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Good lesson planning is essential to the process of teaching and learning. A teacher who is prepared is well on his/her way to a successful instructional experience. The development of interesting lessons takes a great deal of time and effort. As a new teacher you must be committed to spending the necessary time in this endeavor.

It is also important to realize that the best planned lesson is worthless if interesting delivery procedures, along with good classroom management techniques, are not in evidence. There is a large body of research available pertaining to lesson development and delivery and the significance of classroom management. They are skills that must be researched, structured to your individual style, implemented in a teacher/learning situation, and constantly evaluated and revamped when necessary. Consistency is of the utmost importance in the implementation of a classroom management plan.

All teachers should understand that they are not an island unto themselves. The educational philosophy of the district and the uniqueness of their schools should be the guiding force behind what takes place in the classroom. The school’s code of discipline, which should be fair, responsible and meaningful, must be reflected in every teacher’s classroom management efforts.


  • Establish a positive classroom environment
  1. Make the classroom a pleasant, friendly place
  2. Accept individual differences
  3. Learning activities should be cooperative and supportive
  4. Create a non-threatening learning environment
  5. Organize physical space; eliminate situations that my be dangerous or disruptive
  6. Establish classroom rules and procedures and consistently reinforce them
  • Begin lessons by giving clear instructions
  1. State desired quality of work
  2. Have students paraphrase directions
  3. Ensure that everyone is paying attention
  4. Ensure that all distractions have been removed
  5. Describe expectations, activities and evaluation procedures
  6. Start with a highly motivating activity
  7. Build lesson upon prior student knowledge
  • Maintain student attention
  1. Use random selection in calling upon students
  2. Vary who you call on and how you call on them
  3. Ask questions before calling on a student; wait at least five seconds for a response
  4. Be animated; show enthusiasm and interest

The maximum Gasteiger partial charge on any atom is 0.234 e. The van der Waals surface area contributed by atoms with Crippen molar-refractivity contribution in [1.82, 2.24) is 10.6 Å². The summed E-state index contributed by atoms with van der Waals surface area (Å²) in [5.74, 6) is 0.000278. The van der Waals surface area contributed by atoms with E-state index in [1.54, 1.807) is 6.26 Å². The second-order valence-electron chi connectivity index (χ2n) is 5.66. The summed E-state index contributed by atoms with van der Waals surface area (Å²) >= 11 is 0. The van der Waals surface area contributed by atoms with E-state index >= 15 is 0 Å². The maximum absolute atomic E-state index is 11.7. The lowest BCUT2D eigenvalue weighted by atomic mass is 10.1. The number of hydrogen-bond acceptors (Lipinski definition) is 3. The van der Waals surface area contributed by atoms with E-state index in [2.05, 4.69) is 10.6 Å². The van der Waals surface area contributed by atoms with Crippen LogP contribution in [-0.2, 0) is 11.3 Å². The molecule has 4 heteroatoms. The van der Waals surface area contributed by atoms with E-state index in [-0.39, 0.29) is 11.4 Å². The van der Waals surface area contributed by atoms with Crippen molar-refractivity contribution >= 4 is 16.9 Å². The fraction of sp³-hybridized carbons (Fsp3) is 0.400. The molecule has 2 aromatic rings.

5. Reinforce student efforts with praise
  6. Vary instructional methods
  7. Provide work of appropriate difficulty
  8. Demonstrate and model the types of responses or tasks you want students to perform
  9. Provide guided practice for students; monitor responses and deliver immediate corrective feedback
  • Use appropriate pacing
  1. Be aware of your teaching tempo
  2. Watch for cues that children are becoming confused, bored or restless; sometimes lesson have to be shortened
  • Provide suitable seatwork
  1. Seatwork should be diagnostic and prescriptive
  2. Develop procedures for seeking assistance; have a “help” signal
  3. Develop procedures for what to do when finished
  4. Move around to monitor seatwork
  5. Vary methods of practice
  • Evaluate what has taken place in your lesson
  1. Summarize the lesson and focus on positive gains made by students; use surprise reinforcers as a direct result of their good behavior
  2. Determine if the lesson was successful; were goals accomplished?
  • Make a smooth transition into next subject
  1. Have materials ready for next lesson
  2. Maintain attention of students until you have given clear instructions for the next activity
  3. Do not do tasks that can be done by students (i.e. passing out paper or collecting assignments); use monitors
  4. Move around and attend to individual needs
  5. Provide simple, step-by-step instructions
  6. Utilize a freeze and listen signal, when necessary
  • Develop positive teacher/student relationships
  1. Set a good example; be a positive role model
  2. Create an exciting learning environment for all students
  3. Reward good behavior; create special activities that children will enjoy doing
  4. Correct misbehaviors; have consequences of disruptive behavior; communicate them to children
  5. Handling disruptions
  6. Keep is short and simple (KISS)
  7. Use a warning system
  8. Defer disruptive behavior proactively (eye contact, close space between you and student, use head/hand gestures)
  9. Help students be successful
  10. Use planned ignoring (and teach other student to also ignore)


    […] Effective Lesson Planning, Delivery Techniques and Classroom Management Suggestions (msaadiq.wordpress.com) […]

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